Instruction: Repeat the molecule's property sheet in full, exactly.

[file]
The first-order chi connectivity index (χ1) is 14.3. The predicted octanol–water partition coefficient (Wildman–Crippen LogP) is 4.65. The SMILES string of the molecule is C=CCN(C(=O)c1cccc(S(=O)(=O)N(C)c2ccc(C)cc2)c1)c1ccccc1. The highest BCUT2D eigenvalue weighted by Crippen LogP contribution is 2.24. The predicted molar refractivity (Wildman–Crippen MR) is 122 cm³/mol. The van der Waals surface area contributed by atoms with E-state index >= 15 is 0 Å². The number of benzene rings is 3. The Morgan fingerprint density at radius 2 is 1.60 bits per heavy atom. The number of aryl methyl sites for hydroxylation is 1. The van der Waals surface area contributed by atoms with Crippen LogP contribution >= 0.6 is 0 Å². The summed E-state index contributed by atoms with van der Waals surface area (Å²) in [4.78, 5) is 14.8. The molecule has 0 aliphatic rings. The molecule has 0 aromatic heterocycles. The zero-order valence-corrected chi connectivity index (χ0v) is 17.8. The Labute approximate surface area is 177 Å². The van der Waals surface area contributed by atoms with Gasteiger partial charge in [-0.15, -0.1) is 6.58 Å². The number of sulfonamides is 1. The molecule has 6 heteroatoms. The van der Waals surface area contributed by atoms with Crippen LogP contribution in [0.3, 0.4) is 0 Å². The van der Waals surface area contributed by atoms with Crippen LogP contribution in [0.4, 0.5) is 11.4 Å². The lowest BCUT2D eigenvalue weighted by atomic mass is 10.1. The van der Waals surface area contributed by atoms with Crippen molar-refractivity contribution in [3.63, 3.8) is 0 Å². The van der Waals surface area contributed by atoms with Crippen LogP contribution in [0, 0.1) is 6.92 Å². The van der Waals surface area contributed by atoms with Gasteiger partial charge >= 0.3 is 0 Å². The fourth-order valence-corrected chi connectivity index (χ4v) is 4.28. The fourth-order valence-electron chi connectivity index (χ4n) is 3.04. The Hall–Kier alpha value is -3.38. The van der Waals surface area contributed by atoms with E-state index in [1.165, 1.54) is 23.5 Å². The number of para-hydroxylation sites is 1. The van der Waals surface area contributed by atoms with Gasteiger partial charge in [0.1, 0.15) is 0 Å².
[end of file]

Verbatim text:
The first-order chi connectivity index (χ1) is 14.3. The predicted octanol–water partition coefficient (Wildman–Crippen LogP) is 4.65. The SMILES string of the molecule is C=CCN(C(=O)c1cccc(S(=O)(=O)N(C)c2ccc(C)cc2)c1)c1ccccc1. The highest BCUT2D eigenvalue weighted by Crippen LogP contribution is 2.24. The predicted molar refractivity (Wildman–Crippen MR) is 122 cm³/mol. The van der Waals surface area contributed by atoms with E-state index >= 15 is 0 Å². The number of benzene rings is 3. The Morgan fingerprint density at radius 2 is 1.60 bits per heavy atom. The number of aryl methyl sites for hydroxylation is 1. The van der Waals surface area contributed by atoms with Crippen LogP contribution >= 0.6 is 0 Å². The summed E-state index contributed by atoms with van der Waals surface area (Å²) in [4.78, 5) is 14.8. The molecule has 0 aliphatic rings. The molecule has 0 aromatic heterocycles. The zero-order valence-corrected chi connectivity index (χ0v) is 17.8. The Labute approximate surface area is 177 Å². The van der Waals surface area contributed by atoms with Gasteiger partial charge in [-0.15, -0.1) is 6.58 Å². The number of sulfonamides is 1. The molecule has 6 heteroatoms. The van der Waals surface area contributed by atoms with Crippen LogP contribution in [0.3, 0.4) is 0 Å². The van der Waals surface area contributed by atoms with Crippen LogP contribution in [0.4, 0.5) is 11.4 Å². The lowest BCUT2D eigenvalue weighted by atomic mass is 10.1. The van der Waals surface area contributed by atoms with Crippen molar-refractivity contribution in [3.63, 3.8) is 0 Å². The van der Waals surface area contributed by atoms with Crippen LogP contribution in [0, 0.1) is 6.92 Å². The van der Waals surface area contributed by atoms with Gasteiger partial charge >= 0.3 is 0 Å². The fourth-order valence-corrected chi connectivity index (χ4v) is 4.28. The fourth-order valence-electron chi connectivity index (χ4n) is 3.04. The Hall–Kier alpha value is -3.38. The van der Waals surface area contributed by atoms with E-state index in [1.165, 1.54) is 23.5 Å². The number of para-hydroxylation sites is 1. The van der Waals surface area contributed by atoms with Gasteiger partial charge in [0.1, 0.15) is 0 Å².